To understand the significance of all this, we need to delve a little into the mathematics of differential equations. Imagine a very long taught guitar string stretched between two walls that are separated by a large distance. If we pluck the string near the left wall, a pulse will begin to travel to the right. Figure 1 below is a snapshot of a small section of a possible pulse at a particular time as it moves to the right.

Figure 1 (click to enlarge)

The motion of the pulse can be described by a scary looking differential equation, known as the wave equation for a stretched string, which describes how each small section of the string moves up and down as the pulse passes by.

The Wave Equation of a Stretched String

∂²y  =  μ   ∂²y
──      ──  ───
∂x²      T    ∂t²

We will be dealing a little bit with differential equations when we get to chaos theory in softwarephysics, so let’s spend a little time with the wave equation to show that it is really not so scary after all. The project plan for a large IT project can be pretty scary too, if you look at the whole thing at once. However, if you break it down into its individual tasks, it looks much less formidable. It’s important to take life one 2x4 at a time. The first term in the equation on the left is called the second partial derivative of the pulse with respect to the x-axis (distance along the string). It is just the curvature of a small section of the string as the pulse passes by (see Figure 1):


When this term is a big number, it means that the curvature of the string is large and the string has a peak or valley. When this term is a smaller number, it means that the curvature is low and the string is kind of flat. The variable μ is the density of the string. When μ is large, it means that the string is heavy; when μ is small, it means that the string is light. The variable T is the tension in the string, or how tightly the string is stretched. So if we just look at what we have so far, we see that the curvature of the string pulse is equal to the density of the string μ divided by the tension T of the string times “something else”. This makes sense. When the string is stretched very tightly, the tension T is large, so the curvature of the pulse should get flatter (smaller). Also, when the density μ of the string gets bigger, the curvature of the pulse should get larger too, because a heavy string should be less flattened by a tension T, than a light flimsy string. Now we have to look at the “something else” term on the far right:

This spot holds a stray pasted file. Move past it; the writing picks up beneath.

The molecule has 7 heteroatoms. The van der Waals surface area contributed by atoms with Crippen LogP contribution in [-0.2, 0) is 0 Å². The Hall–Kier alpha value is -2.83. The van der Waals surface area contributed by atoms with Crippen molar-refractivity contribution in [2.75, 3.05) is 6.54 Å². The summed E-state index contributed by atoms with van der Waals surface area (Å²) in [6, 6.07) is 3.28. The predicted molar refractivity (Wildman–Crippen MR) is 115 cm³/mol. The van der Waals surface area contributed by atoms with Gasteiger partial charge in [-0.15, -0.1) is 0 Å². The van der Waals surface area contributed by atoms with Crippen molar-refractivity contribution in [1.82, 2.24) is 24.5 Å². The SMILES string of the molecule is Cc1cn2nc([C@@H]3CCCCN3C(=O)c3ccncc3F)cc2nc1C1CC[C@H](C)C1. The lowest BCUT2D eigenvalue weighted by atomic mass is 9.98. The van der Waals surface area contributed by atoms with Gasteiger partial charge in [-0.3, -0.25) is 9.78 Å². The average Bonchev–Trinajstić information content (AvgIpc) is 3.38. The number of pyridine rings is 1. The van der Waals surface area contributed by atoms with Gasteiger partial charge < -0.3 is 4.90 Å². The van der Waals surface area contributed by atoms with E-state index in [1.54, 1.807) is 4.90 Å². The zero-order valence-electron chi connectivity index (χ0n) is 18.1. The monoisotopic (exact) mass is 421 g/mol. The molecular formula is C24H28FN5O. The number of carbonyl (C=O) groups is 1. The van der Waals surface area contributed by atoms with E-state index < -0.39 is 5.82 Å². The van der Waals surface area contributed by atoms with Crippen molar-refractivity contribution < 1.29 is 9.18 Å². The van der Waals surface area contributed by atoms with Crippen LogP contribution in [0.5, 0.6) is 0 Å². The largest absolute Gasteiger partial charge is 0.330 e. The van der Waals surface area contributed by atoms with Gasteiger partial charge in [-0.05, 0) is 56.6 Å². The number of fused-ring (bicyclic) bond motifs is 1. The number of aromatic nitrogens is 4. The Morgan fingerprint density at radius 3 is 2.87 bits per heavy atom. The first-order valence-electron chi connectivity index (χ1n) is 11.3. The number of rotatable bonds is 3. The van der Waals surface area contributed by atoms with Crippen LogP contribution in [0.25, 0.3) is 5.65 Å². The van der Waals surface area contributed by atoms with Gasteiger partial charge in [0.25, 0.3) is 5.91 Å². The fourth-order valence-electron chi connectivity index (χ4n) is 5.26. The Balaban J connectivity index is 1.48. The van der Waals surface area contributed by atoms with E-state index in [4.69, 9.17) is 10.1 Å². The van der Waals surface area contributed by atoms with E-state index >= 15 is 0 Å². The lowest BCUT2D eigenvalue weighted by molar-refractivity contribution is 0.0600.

This term is called the second partial derivative with respect to time. It is just the curvature of the pulse in time – how fast a tiny section of the string accelerates up and down as the pulse passes by. A flat pulse will not accelerate up and down very quickly as it passes by, while a tightly peaked pulse will accelerate up and down quickly as the pulse passes by.

The wave equation for the stretched string now makes sense as a whole. It simply says that the curvature of the pulse along the x-axis gets bigger when the density μ of the string gets bigger, or when tension T gets smaller, or when the rate at which the string accelerates up and down as the pulse passes by gets bigger. When you work out the mathematics, the velocity of the pulse is given by:
v  =  √ T/μ

The hard part about differential equations is solving them. You have to find a curve that meets the above requirements. When you take a course in differential equations, they teach you all sorts of ingenious techniques using calculus to guess what curvy line fits the requirements. For the problem at hand, the solution to the wave equation for a stretched string fixed at both ends, is a series of standing sine waves, which look something like Figure 2 below. The string can be excited into many standing waves, defined by a number n = 1, 2, 3,… which describes how many wavelengths of the standing wave just exactly fit between the two fixed points.

Schrödinger’s Equation
Working with Einstein’s equation for the energy of a photon and de Broglie’s equation for the wavelength of a particle, Schrödinger had a problem. Unlike the velocity of a wave on a string, which only depended upon the density of the string μ and its tension T, the velocity of a particle’s wave depended upon the wavelength of the particle λ:

v  =  h